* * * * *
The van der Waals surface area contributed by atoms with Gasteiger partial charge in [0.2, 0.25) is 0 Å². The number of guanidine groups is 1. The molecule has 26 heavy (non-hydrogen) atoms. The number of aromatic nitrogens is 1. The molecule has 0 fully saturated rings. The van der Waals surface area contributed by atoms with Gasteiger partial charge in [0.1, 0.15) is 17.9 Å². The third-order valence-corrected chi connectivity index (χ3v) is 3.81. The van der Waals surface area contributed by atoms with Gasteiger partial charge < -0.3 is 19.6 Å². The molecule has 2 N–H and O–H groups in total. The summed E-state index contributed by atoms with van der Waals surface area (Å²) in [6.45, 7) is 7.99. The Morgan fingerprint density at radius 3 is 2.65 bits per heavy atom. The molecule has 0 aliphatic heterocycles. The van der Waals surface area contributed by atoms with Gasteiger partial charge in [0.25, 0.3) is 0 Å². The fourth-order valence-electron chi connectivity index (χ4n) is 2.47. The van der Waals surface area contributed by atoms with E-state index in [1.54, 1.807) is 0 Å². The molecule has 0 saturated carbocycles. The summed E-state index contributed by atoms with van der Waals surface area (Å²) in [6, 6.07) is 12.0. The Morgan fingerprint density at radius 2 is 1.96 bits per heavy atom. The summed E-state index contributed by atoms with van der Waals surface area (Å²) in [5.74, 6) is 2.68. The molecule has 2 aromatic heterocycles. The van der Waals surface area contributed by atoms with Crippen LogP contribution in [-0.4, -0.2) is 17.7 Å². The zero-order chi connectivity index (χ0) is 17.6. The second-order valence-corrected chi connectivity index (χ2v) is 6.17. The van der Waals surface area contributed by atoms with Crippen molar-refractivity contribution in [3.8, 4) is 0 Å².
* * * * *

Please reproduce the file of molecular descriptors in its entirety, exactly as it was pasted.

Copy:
The van der Waals surface area contributed by atoms with Gasteiger partial charge in [0.2, 0.25) is 0 Å². The number of guanidine groups is 1. The molecule has 26 heavy (non-hydrogen) atoms. The number of aromatic nitrogens is 1. The molecule has 0 fully saturated rings. The van der Waals surface area contributed by atoms with Gasteiger partial charge in [0.1, 0.15) is 17.9 Å². The third-order valence-corrected chi connectivity index (χ3v) is 3.81. The van der Waals surface area contributed by atoms with Gasteiger partial charge < -0.3 is 19.6 Å². The molecule has 2 N–H and O–H groups in total. The summed E-state index contributed by atoms with van der Waals surface area (Å²) in [6.45, 7) is 7.99. The Morgan fingerprint density at radius 3 is 2.65 bits per heavy atom. The molecule has 0 aliphatic heterocycles. The van der Waals surface area contributed by atoms with Gasteiger partial charge in [0.25, 0.3) is 0 Å². The fourth-order valence-electron chi connectivity index (χ4n) is 2.47. The van der Waals surface area contributed by atoms with E-state index in [1.54, 1.807) is 0 Å². The molecule has 0 saturated carbocycles. The summed E-state index contributed by atoms with van der Waals surface area (Å²) in [6, 6.07) is 12.0. The Morgan fingerprint density at radius 2 is 1.96 bits per heavy atom. The summed E-state index contributed by atoms with van der Waals surface area (Å²) in [5.74, 6) is 2.68. The molecule has 2 aromatic heterocycles. The van der Waals surface area contributed by atoms with Crippen LogP contribution in [-0.4, -0.2) is 17.7 Å². The zero-order chi connectivity index (χ0) is 17.6. The second-order valence-corrected chi connectivity index (χ2v) is 6.17. The van der Waals surface area contributed by atoms with Crippen molar-refractivity contribution in [3.8, 4) is 0 Å².